Personal Finance

How new currency will affect your business

new currency notes
Kenya’s new currency notes. PHOTO | JEFF ANGOTE | NMG 

Central Bank of Kenya Governor Patrick Njoroge announced on May 31 the demonetisation move, to remove the old Sh1,000 notes out of circulation by October 1.

This implies that the old Sh1,000 notes will no longer be considered as having any legal tender and therefore null and void after that date.

This comes hand-in-hand with the introduction of the new currency to replace the old notes.

This directive, according to Dr Njoroge, seeks to cleanse the ailing financial system of dirty money and help get rid of corruption.

Whether this is the best way to solve corruption menace in Kenya, is a question for another day since some believe this move would not completely root out graft in Kenya.


Corruption is believed to be a moral issue perpetuated by the environment and society we live in, that would require a more different social approach to complement well-formulated laws in order to be completely eradicated from the roots.

This move has brought a lot of panic since it comes at a time that nobody anticipated. As people try to salvage their monies both dirty and genuine, from looming oblivion, banks and other financial institutions have become so vigilant and stringent in terms of allowing these cash into the system.

Every individual or company must now provide valid and corroborating evidence supporting the sources of their funds and the purpose of the money before it can be accepted and changed.

This has not only affected deposits but also large withdrawals as equal scrutiny is done.

It has not been a cup of tea for individuals who are not able to account for their cash or establish a credible proof of their possessions even as idle money, initially kept at homes are sneaked into the system. We, therefore, would not be surprised to see the following things happen in the next three months.


Since banks are becoming stricter with the replacement of the old currency, it is becoming almost impossible for individuals who are not able to account for their money to introduce it into the system. It is, therefore, becoming more attractive for individuals and companies to store their cash in terms of assets and other durable goods.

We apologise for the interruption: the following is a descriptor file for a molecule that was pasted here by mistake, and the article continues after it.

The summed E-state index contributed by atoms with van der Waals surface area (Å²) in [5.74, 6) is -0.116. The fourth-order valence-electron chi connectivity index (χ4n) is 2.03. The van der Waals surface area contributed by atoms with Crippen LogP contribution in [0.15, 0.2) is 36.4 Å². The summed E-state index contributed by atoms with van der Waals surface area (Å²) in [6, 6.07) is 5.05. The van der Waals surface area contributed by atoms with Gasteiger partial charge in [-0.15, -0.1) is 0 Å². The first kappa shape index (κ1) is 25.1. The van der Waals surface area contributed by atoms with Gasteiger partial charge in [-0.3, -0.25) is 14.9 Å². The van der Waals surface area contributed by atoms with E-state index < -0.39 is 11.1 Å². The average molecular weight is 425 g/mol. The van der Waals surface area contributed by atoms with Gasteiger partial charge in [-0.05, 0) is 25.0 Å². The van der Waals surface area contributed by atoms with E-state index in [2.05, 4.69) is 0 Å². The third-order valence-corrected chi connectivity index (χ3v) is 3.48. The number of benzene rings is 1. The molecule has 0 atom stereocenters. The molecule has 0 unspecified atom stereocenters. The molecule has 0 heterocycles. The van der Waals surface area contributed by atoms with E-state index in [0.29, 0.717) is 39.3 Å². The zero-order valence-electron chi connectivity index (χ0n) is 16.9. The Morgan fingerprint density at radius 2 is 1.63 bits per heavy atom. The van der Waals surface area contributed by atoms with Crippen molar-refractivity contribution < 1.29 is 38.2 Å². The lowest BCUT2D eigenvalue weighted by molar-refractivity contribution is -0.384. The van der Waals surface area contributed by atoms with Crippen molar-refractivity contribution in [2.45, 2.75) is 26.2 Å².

Others would believe in channelling their idle money to the capital markets in order to escape the agony of going through the financial institutions.


Most of the banks have started experiencing abnormal demands for foreign currencies, especially the dollar as people try to hide their money in foreign currencies.

This is a situation that the Central Bank of Kenya must closely monitor in order to avoid depreciation of the Kenyan currency.


It is a possibility that people would try to engage in illegal or corrupt deals in order to hide or get their monies into the system. Some companies or businesses are at the risk of being used by the affected parties in their quest to hide behind them or use them as conduits through which they can introduce their money into the system.


After trying several options some of which I have alluded to, still, not all will succeed in getting their money into the system. Because time also is of the essence and the deadline not so far away, most of the affected individuals and businesses are bound to suffer much confusion and desperation, especially in the last month of the grace period.


With this confusion and desperation as the deadline quickly catches up, inflation increase is quite inevitable, especially as the deadline approaches. Current statistics show that the economy grew by 6.3 percent in 2018 while inflation decreased to 4.7 percent owing to strong macroeconomic factors.

People are expected to spend highly towards the deadline, which would then drive up inflation during the period.

This move by the Central Bank is a good one in cleaning the financial system of corrupt money and reducing graft in general.

However, it is just but short term. What happens after the October deadline? This looks at the long run effectiveness of the policy, which according to me would not be the lasting solution to the country’s corruption menace.

It would serve much better if complemented with other social reforms since corruption in Kenya is as a result of moral decadence and is becoming a normal and morally accepted thing among our people.

A lasting solution would be the one which changes our attitudes and moral orientation on corruption to make us all view it as a sin and not an opportunity.

Corruption is the greatest killer of our African economies and if not completely uprooted from our thinking, then cleaning the system will not avert future corruption scandals.

People will still go back into the same stealing and accumulate the same dirty money after which, we clean the system again for another cycle of accumulation and corruption.

The writer is founder of ETF Solutions.